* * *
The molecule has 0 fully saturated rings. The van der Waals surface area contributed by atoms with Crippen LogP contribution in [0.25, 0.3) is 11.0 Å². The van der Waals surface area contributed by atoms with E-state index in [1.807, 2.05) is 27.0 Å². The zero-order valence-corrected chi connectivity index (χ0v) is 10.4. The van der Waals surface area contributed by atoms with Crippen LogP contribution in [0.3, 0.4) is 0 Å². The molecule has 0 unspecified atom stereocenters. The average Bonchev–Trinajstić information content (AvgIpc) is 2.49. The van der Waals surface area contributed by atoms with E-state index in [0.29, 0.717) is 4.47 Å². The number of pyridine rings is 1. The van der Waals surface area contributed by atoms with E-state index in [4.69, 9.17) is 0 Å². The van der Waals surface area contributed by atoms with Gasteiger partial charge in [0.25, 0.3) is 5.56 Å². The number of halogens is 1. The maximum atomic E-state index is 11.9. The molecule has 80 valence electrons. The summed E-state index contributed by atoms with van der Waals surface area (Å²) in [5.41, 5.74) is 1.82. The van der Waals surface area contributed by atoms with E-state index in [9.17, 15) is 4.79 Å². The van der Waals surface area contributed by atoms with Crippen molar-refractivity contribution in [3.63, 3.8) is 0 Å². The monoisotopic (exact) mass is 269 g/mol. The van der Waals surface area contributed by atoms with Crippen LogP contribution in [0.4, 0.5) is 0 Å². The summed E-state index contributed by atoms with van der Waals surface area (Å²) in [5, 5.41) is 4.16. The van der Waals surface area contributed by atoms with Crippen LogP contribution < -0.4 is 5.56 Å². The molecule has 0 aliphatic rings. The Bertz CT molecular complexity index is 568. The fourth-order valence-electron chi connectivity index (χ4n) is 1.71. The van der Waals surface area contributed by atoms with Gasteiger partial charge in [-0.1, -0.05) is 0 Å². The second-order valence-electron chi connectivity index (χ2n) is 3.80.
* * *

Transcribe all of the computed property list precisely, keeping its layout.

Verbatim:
The molecule has 0 fully saturated rings. The van der Waals surface area contributed by atoms with Crippen LogP contribution in [0.25, 0.3) is 11.0 Å². The van der Waals surface area contributed by atoms with E-state index in [1.807, 2.05) is 27.0 Å². The zero-order valence-corrected chi connectivity index (χ0v) is 10.4. The van der Waals surface area contributed by atoms with Crippen LogP contribution in [0.3, 0.4) is 0 Å². The molecule has 0 unspecified atom stereocenters. The average Bonchev–Trinajstić information content (AvgIpc) is 2.49. The van der Waals surface area contributed by atoms with E-state index in [0.29, 0.717) is 4.47 Å². The number of pyridine rings is 1. The van der Waals surface area contributed by atoms with E-state index in [4.69, 9.17) is 0 Å². The van der Waals surface area contributed by atoms with Gasteiger partial charge in [0.25, 0.3) is 5.56 Å². The number of halogens is 1. The maximum atomic E-state index is 11.9. The molecule has 80 valence electrons. The summed E-state index contributed by atoms with van der Waals surface area (Å²) in [5.41, 5.74) is 1.82. The van der Waals surface area contributed by atoms with E-state index in [9.17, 15) is 4.79 Å². The van der Waals surface area contributed by atoms with Crippen molar-refractivity contribution in [3.63, 3.8) is 0 Å². The monoisotopic (exact) mass is 269 g/mol. The van der Waals surface area contributed by atoms with Crippen LogP contribution in [0.4, 0.5) is 0 Å². The summed E-state index contributed by atoms with van der Waals surface area (Å²) in [5, 5.41) is 4.16. The van der Waals surface area contributed by atoms with Crippen LogP contribution < -0.4 is 5.56 Å². The molecule has 0 aliphatic rings. The Bertz CT molecular complexity index is 568. The fourth-order valence-electron chi connectivity index (χ4n) is 1.71. The van der Waals surface area contributed by atoms with Gasteiger partial charge in [-0.1, -0.05) is 0 Å². The second-order valence-electron chi connectivity index (χ2n) is 3.80.